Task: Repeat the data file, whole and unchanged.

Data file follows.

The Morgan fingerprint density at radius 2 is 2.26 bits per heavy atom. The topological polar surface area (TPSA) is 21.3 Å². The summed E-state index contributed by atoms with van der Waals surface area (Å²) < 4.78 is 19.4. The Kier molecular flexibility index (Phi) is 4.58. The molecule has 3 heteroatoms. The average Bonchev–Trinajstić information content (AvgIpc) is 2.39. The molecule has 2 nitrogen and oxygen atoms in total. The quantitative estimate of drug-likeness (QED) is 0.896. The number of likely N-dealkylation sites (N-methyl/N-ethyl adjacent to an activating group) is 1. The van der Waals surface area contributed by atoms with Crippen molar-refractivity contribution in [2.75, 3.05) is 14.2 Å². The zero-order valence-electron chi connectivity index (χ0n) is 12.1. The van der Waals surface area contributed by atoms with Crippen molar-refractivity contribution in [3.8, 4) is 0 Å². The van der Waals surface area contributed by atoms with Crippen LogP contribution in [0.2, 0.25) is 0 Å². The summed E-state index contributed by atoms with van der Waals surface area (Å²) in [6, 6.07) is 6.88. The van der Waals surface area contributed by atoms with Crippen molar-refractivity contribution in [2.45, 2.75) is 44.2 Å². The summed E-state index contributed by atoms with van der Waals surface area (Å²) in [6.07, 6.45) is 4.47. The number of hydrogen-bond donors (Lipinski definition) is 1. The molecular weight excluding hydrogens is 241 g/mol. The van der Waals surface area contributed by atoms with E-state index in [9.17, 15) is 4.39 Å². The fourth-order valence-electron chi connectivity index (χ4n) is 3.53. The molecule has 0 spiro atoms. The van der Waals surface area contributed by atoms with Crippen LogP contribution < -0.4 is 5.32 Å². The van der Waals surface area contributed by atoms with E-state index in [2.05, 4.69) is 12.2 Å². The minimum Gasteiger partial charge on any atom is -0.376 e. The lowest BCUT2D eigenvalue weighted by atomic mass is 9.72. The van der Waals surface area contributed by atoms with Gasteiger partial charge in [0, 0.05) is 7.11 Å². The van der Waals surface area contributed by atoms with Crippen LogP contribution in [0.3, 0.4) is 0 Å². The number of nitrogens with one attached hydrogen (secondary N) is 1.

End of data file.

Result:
The Morgan fingerprint density at radius 2 is 2.26 bits per heavy atom. The topological polar surface area (TPSA) is 21.3 Å². The summed E-state index contributed by atoms with van der Waals surface area (Å²) < 4.78 is 19.4. The Kier molecular flexibility index (Phi) is 4.58. The molecule has 3 heteroatoms. The average Bonchev–Trinajstić information content (AvgIpc) is 2.39. The molecule has 2 nitrogen and oxygen atoms in total. The quantitative estimate of drug-likeness (QED) is 0.896. The number of likely N-dealkylation sites (N-methyl/N-ethyl adjacent to an activating group) is 1. The van der Waals surface area contributed by atoms with Crippen molar-refractivity contribution in [2.75, 3.05) is 14.2 Å². The zero-order valence-electron chi connectivity index (χ0n) is 12.1. The van der Waals surface area contributed by atoms with Crippen molar-refractivity contribution in [3.8, 4) is 0 Å². The van der Waals surface area contributed by atoms with Crippen LogP contribution in [0.2, 0.25) is 0 Å². The summed E-state index contributed by atoms with van der Waals surface area (Å²) in [6, 6.07) is 6.88. The van der Waals surface area contributed by atoms with Crippen molar-refractivity contribution in [2.45, 2.75) is 44.2 Å². The summed E-state index contributed by atoms with van der Waals surface area (Å²) in [6.07, 6.45) is 4.47. The number of hydrogen-bond donors (Lipinski definition) is 1. The molecular weight excluding hydrogens is 241 g/mol. The van der Waals surface area contributed by atoms with E-state index in [9.17, 15) is 4.39 Å². The fourth-order valence-electron chi connectivity index (χ4n) is 3.53. The molecule has 0 spiro atoms. The van der Waals surface area contributed by atoms with Crippen LogP contribution < -0.4 is 5.32 Å². The van der Waals surface area contributed by atoms with E-state index in [2.05, 4.69) is 12.2 Å². The minimum Gasteiger partial charge on any atom is -0.376 e. The lowest BCUT2D eigenvalue weighted by atomic mass is 9.72. The van der Waals surface area contributed by atoms with Gasteiger partial charge in [0, 0.05) is 7.11 Å². The van der Waals surface area contributed by atoms with Crippen LogP contribution in [0.3, 0.4) is 0 Å². The number of nitrogens with one attached hydrogen (secondary N) is 1.